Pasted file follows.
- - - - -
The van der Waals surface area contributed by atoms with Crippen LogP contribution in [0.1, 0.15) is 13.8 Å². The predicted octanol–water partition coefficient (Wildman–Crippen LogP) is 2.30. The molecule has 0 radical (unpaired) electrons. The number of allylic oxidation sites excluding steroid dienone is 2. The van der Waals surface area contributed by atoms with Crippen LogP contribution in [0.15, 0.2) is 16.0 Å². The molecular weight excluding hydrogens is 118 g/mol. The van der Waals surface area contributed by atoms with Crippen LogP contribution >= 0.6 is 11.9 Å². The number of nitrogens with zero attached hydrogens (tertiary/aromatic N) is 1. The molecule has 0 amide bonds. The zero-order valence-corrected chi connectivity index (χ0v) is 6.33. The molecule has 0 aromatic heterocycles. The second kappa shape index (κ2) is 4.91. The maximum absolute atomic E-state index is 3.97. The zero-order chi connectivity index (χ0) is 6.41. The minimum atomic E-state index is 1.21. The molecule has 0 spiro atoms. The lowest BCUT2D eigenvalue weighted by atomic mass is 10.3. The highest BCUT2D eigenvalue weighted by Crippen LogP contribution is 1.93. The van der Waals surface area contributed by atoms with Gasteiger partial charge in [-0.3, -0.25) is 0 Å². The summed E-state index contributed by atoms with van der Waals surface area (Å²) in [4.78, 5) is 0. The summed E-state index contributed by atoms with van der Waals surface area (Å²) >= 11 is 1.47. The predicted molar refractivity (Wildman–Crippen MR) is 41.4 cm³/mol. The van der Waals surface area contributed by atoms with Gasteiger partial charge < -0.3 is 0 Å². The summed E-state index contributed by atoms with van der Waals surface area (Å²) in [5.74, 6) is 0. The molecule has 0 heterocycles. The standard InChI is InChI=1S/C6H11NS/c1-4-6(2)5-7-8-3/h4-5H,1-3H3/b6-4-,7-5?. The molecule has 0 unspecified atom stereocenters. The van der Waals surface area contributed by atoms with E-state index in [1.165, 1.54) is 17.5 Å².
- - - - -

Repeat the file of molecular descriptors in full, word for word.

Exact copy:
The van der Waals surface area contributed by atoms with Crippen LogP contribution in [0.1, 0.15) is 13.8 Å². The predicted octanol–water partition coefficient (Wildman–Crippen LogP) is 2.30. The molecule has 0 radical (unpaired) electrons. The number of allylic oxidation sites excluding steroid dienone is 2. The van der Waals surface area contributed by atoms with Crippen LogP contribution in [0.15, 0.2) is 16.0 Å². The molecular weight excluding hydrogens is 118 g/mol. The van der Waals surface area contributed by atoms with Crippen LogP contribution >= 0.6 is 11.9 Å². The number of nitrogens with zero attached hydrogens (tertiary/aromatic N) is 1. The molecule has 0 amide bonds. The zero-order valence-corrected chi connectivity index (χ0v) is 6.33. The molecule has 0 aromatic heterocycles. The second kappa shape index (κ2) is 4.91. The maximum absolute atomic E-state index is 3.97. The zero-order chi connectivity index (χ0) is 6.41. The minimum atomic E-state index is 1.21. The molecule has 0 spiro atoms. The lowest BCUT2D eigenvalue weighted by atomic mass is 10.3. The highest BCUT2D eigenvalue weighted by Crippen LogP contribution is 1.93. The van der Waals surface area contributed by atoms with Gasteiger partial charge in [-0.3, -0.25) is 0 Å². The summed E-state index contributed by atoms with van der Waals surface area (Å²) in [4.78, 5) is 0. The summed E-state index contributed by atoms with van der Waals surface area (Å²) >= 11 is 1.47. The predicted molar refractivity (Wildman–Crippen MR) is 41.4 cm³/mol. The van der Waals surface area contributed by atoms with Gasteiger partial charge < -0.3 is 0 Å². The summed E-state index contributed by atoms with van der Waals surface area (Å²) in [5.74, 6) is 0. The molecule has 0 heterocycles. The standard InChI is InChI=1S/C6H11NS/c1-4-6(2)5-7-8-3/h4-5H,1-3H3/b6-4-,7-5?. The molecule has 0 unspecified atom stereocenters. The van der Waals surface area contributed by atoms with E-state index in [1.165, 1.54) is 17.5 Å².